Good luck with your project! Most of all, have fun with it!

    • In line with what you write they say the greatest value in doing this is perhaps finding some answers to questions that have nagged down the decades. And thank you for your well-wishes.

  2. I’ve caught the same bug you have…I hope you have a positive experience. I’m interested to see what happens.

  3. I always feel that not very many people have had an interesting enough life to write an autobiography I would want to read. One friend who used to be a nun has an interesting one. Another friend who was involved with Greenpeace, was arrested for piracy 2 times, was forest ranger at Mt. St. Helens before it blew its top, protested lots, and much more is very interesting to me. She does not look the part but she definitely has her opinions especially concerning the environment and animals!! And she is an author of 4 books, 3 guides and 1 novel.

    • I don’t know if it matters how interesting your life was in the ‘big’ picture, but mainly how you express it and what a reader might learn from your life. Your friend’s life has been much more dynamic than mine I am quite prepared to say.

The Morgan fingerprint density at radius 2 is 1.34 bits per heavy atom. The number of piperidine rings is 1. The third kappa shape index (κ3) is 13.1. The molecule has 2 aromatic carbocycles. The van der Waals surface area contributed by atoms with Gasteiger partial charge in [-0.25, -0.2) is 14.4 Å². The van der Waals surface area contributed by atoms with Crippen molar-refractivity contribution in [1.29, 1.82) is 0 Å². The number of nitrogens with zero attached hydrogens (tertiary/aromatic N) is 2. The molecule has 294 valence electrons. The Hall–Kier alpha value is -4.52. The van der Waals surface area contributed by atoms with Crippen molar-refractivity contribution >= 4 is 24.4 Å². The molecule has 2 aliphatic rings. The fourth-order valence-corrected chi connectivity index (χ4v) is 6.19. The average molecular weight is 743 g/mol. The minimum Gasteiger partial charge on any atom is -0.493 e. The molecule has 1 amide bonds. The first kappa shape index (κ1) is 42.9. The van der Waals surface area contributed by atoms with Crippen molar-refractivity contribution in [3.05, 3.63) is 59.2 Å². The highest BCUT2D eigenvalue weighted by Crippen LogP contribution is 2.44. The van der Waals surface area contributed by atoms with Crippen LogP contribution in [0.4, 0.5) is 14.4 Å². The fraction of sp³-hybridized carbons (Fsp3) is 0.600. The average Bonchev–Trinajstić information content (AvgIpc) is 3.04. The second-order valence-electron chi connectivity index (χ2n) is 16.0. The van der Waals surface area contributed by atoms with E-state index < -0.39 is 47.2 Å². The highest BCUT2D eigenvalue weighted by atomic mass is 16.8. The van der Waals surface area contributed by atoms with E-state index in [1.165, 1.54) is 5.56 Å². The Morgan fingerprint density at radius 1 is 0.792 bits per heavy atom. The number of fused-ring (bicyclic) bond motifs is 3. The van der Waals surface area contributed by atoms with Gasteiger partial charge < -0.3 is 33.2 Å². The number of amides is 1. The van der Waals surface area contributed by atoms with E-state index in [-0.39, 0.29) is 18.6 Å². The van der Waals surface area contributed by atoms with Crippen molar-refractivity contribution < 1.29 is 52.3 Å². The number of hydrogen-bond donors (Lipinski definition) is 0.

4. Have fun with that. It will not be completely true no matter how you do it, because there are some things you just can’t say. I’ve been reading you for years and I could tell you something about yourself that you would know to be true and yet never would include in your memoir.

    • Hmm. Wonder what that is? Maybe don’t tell me. Otherwise, I think we tend to self-censor and that is probably why no bio is really true. Especially an autobio.

  5. I’d never write an autobiography. I just don’t have anything interesting enough to say about myself.